Friday, November 11, 2011
Otomo Vs. Marclay: Heavyweight Turntablists Reunite For NYC Concert
Before it was a standard in early rap, hip hop and DJ sets, turntablism—the purposeful manipulation of records against the phonographic needle—was long part of avant-garde music making. Two modern day masters of the genre, Christian Marclay and Otomo Yoshihide, bring the artform to new heights, spinning, looping, skipping and scratching a wild combination of free jazz, noise rock, sound collages, and controlled cacophony.
Hailing from Yokohama, Japan, Otomo played around with electronic devices as a teenager thanks to his engineer father. His interest in music started with creating sound collages out of tape recorders, playing guitar in a high school band and eventually falling in love with free jazz. After graduating from Meiji University studying ethnomusical history, he performed throughout Japan with a wide range of musicians and formed his most well-known group, Ground Zero, in the early 90s. Since then, Otomo has gone on to work solo and with many other artists to create sound experiments, and was most recently involved with Project Fukushima!, a performance festival supporting of the victims of the nuclear disaster affecting the region where he grew up.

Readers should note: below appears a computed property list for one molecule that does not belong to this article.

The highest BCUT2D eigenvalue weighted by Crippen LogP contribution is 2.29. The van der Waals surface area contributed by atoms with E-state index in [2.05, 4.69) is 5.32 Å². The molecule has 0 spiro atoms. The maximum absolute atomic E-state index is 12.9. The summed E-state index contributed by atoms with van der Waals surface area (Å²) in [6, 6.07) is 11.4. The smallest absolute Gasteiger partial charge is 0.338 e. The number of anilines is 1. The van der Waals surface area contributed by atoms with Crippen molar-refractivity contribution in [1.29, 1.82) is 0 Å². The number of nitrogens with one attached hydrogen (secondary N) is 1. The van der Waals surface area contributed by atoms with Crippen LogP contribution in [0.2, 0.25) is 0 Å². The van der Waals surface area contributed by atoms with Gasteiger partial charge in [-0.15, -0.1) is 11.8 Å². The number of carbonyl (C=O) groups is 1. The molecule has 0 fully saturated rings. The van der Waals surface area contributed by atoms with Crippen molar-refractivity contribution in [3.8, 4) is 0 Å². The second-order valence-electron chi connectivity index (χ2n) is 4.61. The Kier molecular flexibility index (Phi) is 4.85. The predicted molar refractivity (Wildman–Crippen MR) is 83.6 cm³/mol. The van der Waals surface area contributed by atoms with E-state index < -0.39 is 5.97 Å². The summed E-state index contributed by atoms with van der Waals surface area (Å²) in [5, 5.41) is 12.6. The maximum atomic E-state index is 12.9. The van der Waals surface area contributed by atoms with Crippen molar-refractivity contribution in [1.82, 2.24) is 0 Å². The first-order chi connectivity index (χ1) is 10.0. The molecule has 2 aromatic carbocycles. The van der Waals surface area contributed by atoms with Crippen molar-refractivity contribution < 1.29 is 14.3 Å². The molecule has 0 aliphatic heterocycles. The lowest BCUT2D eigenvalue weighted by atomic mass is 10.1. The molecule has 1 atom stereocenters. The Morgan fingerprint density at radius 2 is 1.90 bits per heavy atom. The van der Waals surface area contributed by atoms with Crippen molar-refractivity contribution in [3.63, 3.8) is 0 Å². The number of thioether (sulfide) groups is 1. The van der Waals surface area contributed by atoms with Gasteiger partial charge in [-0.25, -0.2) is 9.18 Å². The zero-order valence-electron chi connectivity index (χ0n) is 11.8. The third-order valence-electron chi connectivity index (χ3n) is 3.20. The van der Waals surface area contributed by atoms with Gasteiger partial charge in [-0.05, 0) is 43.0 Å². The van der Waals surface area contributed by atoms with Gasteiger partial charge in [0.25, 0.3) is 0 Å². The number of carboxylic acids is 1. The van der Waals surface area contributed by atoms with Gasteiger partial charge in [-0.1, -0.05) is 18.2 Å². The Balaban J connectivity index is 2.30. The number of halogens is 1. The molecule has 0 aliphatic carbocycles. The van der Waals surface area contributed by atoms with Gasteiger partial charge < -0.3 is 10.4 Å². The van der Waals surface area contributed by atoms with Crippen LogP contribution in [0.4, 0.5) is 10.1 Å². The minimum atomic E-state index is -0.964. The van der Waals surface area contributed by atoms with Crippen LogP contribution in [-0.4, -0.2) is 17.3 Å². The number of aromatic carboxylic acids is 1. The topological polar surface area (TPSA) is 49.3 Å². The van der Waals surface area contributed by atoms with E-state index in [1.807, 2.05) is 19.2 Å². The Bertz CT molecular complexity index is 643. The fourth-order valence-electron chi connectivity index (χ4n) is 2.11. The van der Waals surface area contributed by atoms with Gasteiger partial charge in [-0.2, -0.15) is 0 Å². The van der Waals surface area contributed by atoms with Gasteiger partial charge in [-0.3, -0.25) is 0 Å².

Marclay is widely accepted as the progenitor of turntablism as high art. In early experiments, he broke vinyl records and assembled the different parts, forging mashed up music accompanied by rhythmic noises from the physical imperfections. More recent work includes Guitar Drag, consisting of a hooked up electric guitar dragged across the ground by a pickup truck and its consequent sounds blasted out of a large amp, and the epic, internationally acclaimed 24-hour long video, The Clock, winner of the prestigious Golden Lion award.
Otomo and Marclay perform together in NYC for the first time in over a decade in a one-night-only concert jam at Japan Society November 19 (part of Performa 2011). Before taking the stage, the two artists take part in a pre-concert discussion with musician, writer, and curator Alan Licht and ethnomusicologist David Novak.
In addition, Otomo exhibits his installation piece Without Records, an homage to Marclay’s album Record Without a Cover, on view for the first time outside Japan November 17-20.
There are many samples of Otomo’s and Marclay’s work on YouTube. Some highlights: